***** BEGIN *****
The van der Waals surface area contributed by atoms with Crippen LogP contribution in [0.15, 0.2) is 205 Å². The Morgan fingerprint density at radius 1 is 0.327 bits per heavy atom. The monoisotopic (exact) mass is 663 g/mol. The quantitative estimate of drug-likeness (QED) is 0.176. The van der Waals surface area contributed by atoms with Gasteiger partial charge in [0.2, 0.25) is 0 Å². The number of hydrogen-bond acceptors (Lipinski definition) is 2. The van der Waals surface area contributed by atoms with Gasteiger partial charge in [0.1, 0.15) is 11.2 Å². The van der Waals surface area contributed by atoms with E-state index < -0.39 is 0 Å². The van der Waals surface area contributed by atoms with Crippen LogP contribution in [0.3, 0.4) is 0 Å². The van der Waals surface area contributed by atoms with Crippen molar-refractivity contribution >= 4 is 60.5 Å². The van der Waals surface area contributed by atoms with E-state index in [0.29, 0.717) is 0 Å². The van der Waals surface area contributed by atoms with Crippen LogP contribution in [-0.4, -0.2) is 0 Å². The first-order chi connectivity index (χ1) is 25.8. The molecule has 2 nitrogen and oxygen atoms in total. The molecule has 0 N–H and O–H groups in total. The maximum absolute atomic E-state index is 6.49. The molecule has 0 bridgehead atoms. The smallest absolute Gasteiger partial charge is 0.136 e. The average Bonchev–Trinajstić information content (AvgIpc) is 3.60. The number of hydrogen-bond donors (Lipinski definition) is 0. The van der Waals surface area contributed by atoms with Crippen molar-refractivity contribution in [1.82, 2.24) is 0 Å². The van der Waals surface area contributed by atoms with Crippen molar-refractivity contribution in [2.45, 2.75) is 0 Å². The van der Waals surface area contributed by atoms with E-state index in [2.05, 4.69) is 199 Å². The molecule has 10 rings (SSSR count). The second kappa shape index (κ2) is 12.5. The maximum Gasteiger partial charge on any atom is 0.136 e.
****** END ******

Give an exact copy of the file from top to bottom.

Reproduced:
The van der Waals surface area contributed by atoms with Crippen LogP contribution in [0.15, 0.2) is 205 Å². The Morgan fingerprint density at radius 1 is 0.327 bits per heavy atom. The monoisotopic (exact) mass is 663 g/mol. The quantitative estimate of drug-likeness (QED) is 0.176. The van der Waals surface area contributed by atoms with Gasteiger partial charge in [0.2, 0.25) is 0 Å². The number of hydrogen-bond acceptors (Lipinski definition) is 2. The van der Waals surface area contributed by atoms with Gasteiger partial charge in [0.1, 0.15) is 11.2 Å². The van der Waals surface area contributed by atoms with E-state index < -0.39 is 0 Å². The van der Waals surface area contributed by atoms with Crippen LogP contribution in [0.3, 0.4) is 0 Å². The van der Waals surface area contributed by atoms with Crippen molar-refractivity contribution >= 4 is 60.5 Å². The van der Waals surface area contributed by atoms with E-state index in [0.29, 0.717) is 0 Å². The van der Waals surface area contributed by atoms with Crippen LogP contribution in [-0.4, -0.2) is 0 Å². The first-order chi connectivity index (χ1) is 25.8. The molecule has 2 nitrogen and oxygen atoms in total. The molecule has 0 N–H and O–H groups in total. The maximum absolute atomic E-state index is 6.49. The molecule has 0 bridgehead atoms. The smallest absolute Gasteiger partial charge is 0.136 e. The average Bonchev–Trinajstić information content (AvgIpc) is 3.60. The number of hydrogen-bond donors (Lipinski definition) is 0. The van der Waals surface area contributed by atoms with Crippen molar-refractivity contribution in [1.82, 2.24) is 0 Å². The van der Waals surface area contributed by atoms with Crippen molar-refractivity contribution in [2.45, 2.75) is 0 Å². The van der Waals surface area contributed by atoms with E-state index in [2.05, 4.69) is 199 Å². The molecule has 10 rings (SSSR count). The second kappa shape index (κ2) is 12.5. The maximum Gasteiger partial charge on any atom is 0.136 e.